Horizontal Gaze Nystagmus (HGN) Test

HGN refers to the involuntary jerk of the eyeball as it moves toward the side. Persons who exhibit HGN will not be aware of such jerking. The officer administering the test uses a stimulus such as a pen, penlight, or finger tip and checks for three clues in each eye for a total of six clues (i.e. the maximum number of clues in one eye is three). The first clue is (1) “lack of smooth pursuit.” If the eye jerks noticeably while moving from side to side lack of smooth pursuit is present. The second clue is (2) “distinct and sustained nystagmus at maximum deviation.” If the eye jerks distinctly when it is moved to the side as far as possible distinct and sustained nystagmus is present. The third clue is (3) “onset of nystagmus prior to 45-degrees.” If the eye begins to jerk as it moves to the side prior to a 45 degree angle onset of nystagmus prior to 45-degrees is present.

According to research conducted by the National Highway Traffic Safety Administration (NHTSA) four or more clues has correlation with a blood alcohol concentration of .10 or more. NHTSA believes the test is 77% accurate. However, the NHTSA studies have never been peer reviewed. The accuracy of HGN is also dependent upon proper administration of the test and proper scoring. There are also other variables that can impact the validity of the test.

In State v. Baity, the Washington Supreme Court analyzed HGN evidence in the context of Drug Recognition Expert (DRE) testing. The court held that HGN testing is scientific in nature and satisfies the Frye test for admissibility of scientific evidence. State v. Baity, 140 Wash.2d 1, 13, 991 P.2d 1151, 1159 (2000); id., at 14. But this holding rested on certain assumptions including uniformity and adherence to standards. See Baity, 140 Wash.2d at 5-6 (describing DRE education, field training, examination, certification) id., at 13 (noting NHTSA recommendation and that testing is based on training, principles, and observation of objective indicators). The Baity court was also careful to limit its holding by setting forth certain foundational requirements:

…the DRE evidence must also satisfy the predicate two-part inquiry under ER 702-whether the witness qualifies as an expert, and whether the testimony would be helpful to the trier of fact-before the evidence is admissible. A proper foundation for DRE testimony would include a description of the DRE's training, education, and experience in administering the test, together with a showing that the test was properly administered.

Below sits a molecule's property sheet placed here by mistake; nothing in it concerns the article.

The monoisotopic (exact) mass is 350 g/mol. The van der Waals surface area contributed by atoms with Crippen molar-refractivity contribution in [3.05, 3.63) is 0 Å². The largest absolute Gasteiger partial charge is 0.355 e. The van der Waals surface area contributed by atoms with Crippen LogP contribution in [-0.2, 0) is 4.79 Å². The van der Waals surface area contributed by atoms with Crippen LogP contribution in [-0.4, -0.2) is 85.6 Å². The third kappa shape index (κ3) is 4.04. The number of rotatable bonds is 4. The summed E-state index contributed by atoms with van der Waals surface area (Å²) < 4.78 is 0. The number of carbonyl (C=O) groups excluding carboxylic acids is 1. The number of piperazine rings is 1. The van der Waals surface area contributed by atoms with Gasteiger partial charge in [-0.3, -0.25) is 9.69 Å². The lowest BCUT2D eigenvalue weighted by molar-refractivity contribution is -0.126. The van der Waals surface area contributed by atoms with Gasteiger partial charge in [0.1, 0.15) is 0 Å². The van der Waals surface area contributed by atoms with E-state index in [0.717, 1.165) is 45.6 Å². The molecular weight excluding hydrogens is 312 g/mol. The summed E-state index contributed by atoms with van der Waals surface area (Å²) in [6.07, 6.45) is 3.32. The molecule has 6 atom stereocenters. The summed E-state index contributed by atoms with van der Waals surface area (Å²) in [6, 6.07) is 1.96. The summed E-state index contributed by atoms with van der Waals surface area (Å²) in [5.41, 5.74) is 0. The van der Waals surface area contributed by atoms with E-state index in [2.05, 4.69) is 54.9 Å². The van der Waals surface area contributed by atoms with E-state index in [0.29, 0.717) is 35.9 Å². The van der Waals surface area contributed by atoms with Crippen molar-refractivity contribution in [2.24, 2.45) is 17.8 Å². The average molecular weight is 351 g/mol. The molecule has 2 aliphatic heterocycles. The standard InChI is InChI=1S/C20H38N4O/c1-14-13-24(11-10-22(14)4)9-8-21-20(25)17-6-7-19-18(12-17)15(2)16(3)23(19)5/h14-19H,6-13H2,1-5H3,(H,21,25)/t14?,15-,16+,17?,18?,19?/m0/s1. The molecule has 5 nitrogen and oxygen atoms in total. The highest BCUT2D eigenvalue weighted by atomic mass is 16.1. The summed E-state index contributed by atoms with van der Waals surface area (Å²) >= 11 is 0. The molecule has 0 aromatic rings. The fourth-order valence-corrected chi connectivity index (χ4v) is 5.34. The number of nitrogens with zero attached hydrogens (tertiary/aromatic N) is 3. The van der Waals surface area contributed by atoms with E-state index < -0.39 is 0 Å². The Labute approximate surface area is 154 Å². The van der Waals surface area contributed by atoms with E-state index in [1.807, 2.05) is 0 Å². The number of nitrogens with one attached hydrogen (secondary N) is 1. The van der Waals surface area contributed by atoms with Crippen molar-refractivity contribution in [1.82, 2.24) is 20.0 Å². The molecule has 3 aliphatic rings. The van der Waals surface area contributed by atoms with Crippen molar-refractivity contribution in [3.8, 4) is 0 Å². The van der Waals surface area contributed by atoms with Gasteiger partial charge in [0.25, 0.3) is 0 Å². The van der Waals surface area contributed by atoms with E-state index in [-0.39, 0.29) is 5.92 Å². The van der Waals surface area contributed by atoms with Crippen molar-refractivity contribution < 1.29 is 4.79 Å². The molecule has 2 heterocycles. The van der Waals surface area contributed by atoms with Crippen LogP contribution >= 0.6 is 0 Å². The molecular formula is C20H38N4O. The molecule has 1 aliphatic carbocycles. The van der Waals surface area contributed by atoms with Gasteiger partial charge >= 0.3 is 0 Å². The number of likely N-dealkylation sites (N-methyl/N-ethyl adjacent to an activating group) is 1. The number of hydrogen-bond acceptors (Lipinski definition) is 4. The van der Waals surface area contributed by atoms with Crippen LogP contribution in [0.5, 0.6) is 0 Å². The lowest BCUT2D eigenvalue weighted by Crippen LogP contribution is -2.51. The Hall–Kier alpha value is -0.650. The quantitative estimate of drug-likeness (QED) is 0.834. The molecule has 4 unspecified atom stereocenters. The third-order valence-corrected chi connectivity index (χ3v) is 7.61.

Baity, 140 Wash. 2d at 18, 991 P.2d at 1161 (citations omitted; emphasis added). Courts have held that the limitations on HGN evidence set forth in Baity have equal application to cases where a DUI charge is based on alcohol impairment. See State v. Quaale, 177 Wash.App. 603, 730, 312 P.3d 726 (Wash. Ct. App. 2013) (“Baity involved challenges to HGN testing for impairment from drug use rather than alcohol, but its discussion of limitations on the type of opinion that may be offered have equal application….”); State v. Koch, 126 Wash.App. 589, 597, 103 P.3d 1280, 1284 (Wash. Ct. App. 2005) (“The district court correctly ruled that under State v. Baity…a witness may testify that an HGN test can show the presence of alcohol but not the specific levels of intoxicants.”). Therefore, prior to the admission of HGN evidence the court should be satisfied that (1) the officer who administered the test is qualified as an expert; and (2) the officer must have properly administered the HGN test. However, trial courts oftentimes differ in their analyses regarding admissibility of HGN testing (e.g. strict compliance versus substantial compliance).

Even if the HGN test is deemed admissible the officer’s testimony should be limited. The Baity court also held:

…an officer may not testify in a fashion that casts an aura of scientific certainty to the testimony. The officer also may not predict the specific level of drugs present in a suspect. The DRE officer, properly qualified, may express an opinion that a suspect’s behavior and physical attributes are or are not consistent with the behavioral and physical signs associated with certain categories of drugs.

Baity, 140 Wash.2d at 17-18, 1160-1161. These limitations have equal application to HGN evidence where a DUI charge is based on impairment from alcohol. Quaale, 177 Wash.App. at 612; see Koch, 126 Wash.App. at 597. In Koch, Division Two determined “that under State v. Baity, 140 Wash.2d 1, 17-18, 991 P.2d 1151 (2000), a witness may testify that an HGN test can show the presence of alcohol but not the specific levels of intoxicants.” More recently, in Quaale, Division Three held that a defendant was denied his right to a fair trial when a trooper testified that there was “no doubt” a defendant was impaired from alcohol consumption based on an HGN test. Quaale, 177 Wash.App. at 615-618. Therefore, even if HGN evidence is admitted the officer may not claim his observations have a correlation with a certain BAC as NHTSA claims.

HGN may also be attacked. HGN can be present for reasons other than alcohol. Expert witness testimony may undermine HGN evidence. The officer’s observations, interpretation of his observations, and scoring may also be challenged.

Contact the DUI defense attorneys at Platt & Buescher today to talk about resolving your DUI charge. The DUI attorneys at Platt & Buescher serve Oak Harbor, Island County, Bellingham, Burlington, Mt. Vernon, Whatcom County, Skagit County, Seattle, King County, and greater western Washington.